Teacher Preparation

Teacher Prep Gets Major Funding from Gates Foundation

The Bill & Melinda Gates Foundation has committed grants of $34.7 million over three years to help set up five teacher preparation transformation centers across the country that will bring together people from universities, teacher-preparation providers and K-12 school systems to share data, knowledge and best practices. These demonstration sites will work on the development, piloting and scaling of those teacher-preparation practices that prove effective in helping new teachers improve student outcomes in K-12.

The teacher preparation strategy was first announced in April 2015 to develop new ways of giving teacher candidates "authentic opportunities" to build and refine their skills and make sure they're effective in the classroom.

The five centers are:

In addition to the transformation centers, the foundation has given a $3.2 million grant to Florida-based Teacher Preparation Inspectorate, to handle inspections and give feedback to the centers and their member providers.

Each center will have a unique focus, but all will be guided by a "common set of indicators and outcomes," the Gates Foundation said in a press release. For example, every organization will put an emphasis on the collection and use of data to improve program design.

EPIC will also use its funding to add capacity to its team and work with teacher preparation providers in the state to deepen the quality of field-based experiences and integrate the efforts of providers and partners to meet the increasing demands for teacher talent in the pre-K-12 sector.

"Given that improvement in teacher performance is steepest at the beginning of an educator's career, advancing individual teacher readiness prior to entry into the profession holds great promise for long-term impact with students," said Mitchell Chester, commissioner of the Massachusetts Department of Elementary and Secondary Education.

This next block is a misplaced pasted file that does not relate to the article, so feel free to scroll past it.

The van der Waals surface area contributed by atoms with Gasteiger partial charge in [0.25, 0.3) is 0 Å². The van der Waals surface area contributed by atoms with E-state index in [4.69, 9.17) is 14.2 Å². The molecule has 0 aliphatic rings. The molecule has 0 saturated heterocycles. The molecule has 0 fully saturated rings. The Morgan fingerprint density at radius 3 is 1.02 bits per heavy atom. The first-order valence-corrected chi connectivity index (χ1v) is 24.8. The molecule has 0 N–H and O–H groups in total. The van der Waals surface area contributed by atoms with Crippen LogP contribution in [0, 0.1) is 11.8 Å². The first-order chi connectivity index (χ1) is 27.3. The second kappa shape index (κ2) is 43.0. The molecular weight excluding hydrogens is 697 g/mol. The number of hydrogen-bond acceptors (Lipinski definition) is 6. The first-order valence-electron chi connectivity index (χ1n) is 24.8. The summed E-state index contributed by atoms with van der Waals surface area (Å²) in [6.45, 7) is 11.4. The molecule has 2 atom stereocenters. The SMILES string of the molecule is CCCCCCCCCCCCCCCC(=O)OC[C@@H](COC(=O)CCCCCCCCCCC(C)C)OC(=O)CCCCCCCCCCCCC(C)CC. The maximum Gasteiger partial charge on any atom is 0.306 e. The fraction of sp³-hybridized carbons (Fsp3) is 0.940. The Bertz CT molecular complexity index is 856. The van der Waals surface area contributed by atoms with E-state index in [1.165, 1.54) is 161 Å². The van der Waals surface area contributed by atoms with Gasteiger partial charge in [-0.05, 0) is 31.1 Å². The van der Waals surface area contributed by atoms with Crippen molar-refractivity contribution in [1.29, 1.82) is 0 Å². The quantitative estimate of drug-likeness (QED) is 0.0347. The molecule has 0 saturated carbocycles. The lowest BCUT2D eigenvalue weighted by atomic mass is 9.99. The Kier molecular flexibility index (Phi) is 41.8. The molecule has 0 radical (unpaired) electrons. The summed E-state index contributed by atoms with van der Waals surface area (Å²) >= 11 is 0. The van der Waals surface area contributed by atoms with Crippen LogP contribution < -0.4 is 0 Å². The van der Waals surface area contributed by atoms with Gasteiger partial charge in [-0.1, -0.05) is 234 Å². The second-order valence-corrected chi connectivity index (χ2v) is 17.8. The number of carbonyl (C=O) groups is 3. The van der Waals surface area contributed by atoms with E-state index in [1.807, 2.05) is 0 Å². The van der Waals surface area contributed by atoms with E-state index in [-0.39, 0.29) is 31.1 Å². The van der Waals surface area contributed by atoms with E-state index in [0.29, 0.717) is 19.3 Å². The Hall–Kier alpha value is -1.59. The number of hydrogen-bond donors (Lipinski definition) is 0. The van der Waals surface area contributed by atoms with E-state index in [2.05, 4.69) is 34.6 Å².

Working with the American Institutes for Research, the National Center for Teacher Residencies expects to adopt and expand teacher residencies and clinically ased programming.

Teacher2 will work with a group of teacher preparation programs to share knowledge, create communities of inquiry, define the skill sets of teacher educators and analyze data from which the field can learn. The center plans to create a searchable resource bank, standards and templates for data analysis, a set of national teacher educator institutes and other activities to support participating institutions. The organization hopes to strengthen the capacity of teacher education providers at 20 sites in 10 or more states — to produce an annual pipeline of at least 2,500 "effective, diverse novice teachers" by 2019.

"For far too long, programs dedicated to training novice teachers have worked mostly by themselves to make their programs great," said Brent Maddin, who will lead Teacher U. "We aim to increase sharing among these programs and to challenge, inspire and support them to reach even higher levels of greatness."

TeachingWorks, recipient of $6.8 million, will offer direct professional support to staff members in the other transformation centers, lead the development of practice-based assessments for novice teachers and help the centers disseminate their "learnings" through a digital resource center.

"It will take a wide variety of partners and teacher preparation programs serving diverse communities and students to ensure that all new teachers are well prepared, and that all students receive excellent instruction," said Director Deborah Loewenberg Ball.

The U.S.PREP National Center will create a coalition of universities and schools districts to share, collaborate and learn from each other.

"For too long, teacher preparation providers have not supplied the teachers students deserve," said Tom Stritikus, deputy director of innovation on the College Ready team at the Gates Foundation. "We're excited to work with these programs to learn how we can better prepare teachers to help students succeed, and we look forward to sharing our findings with the entire field."

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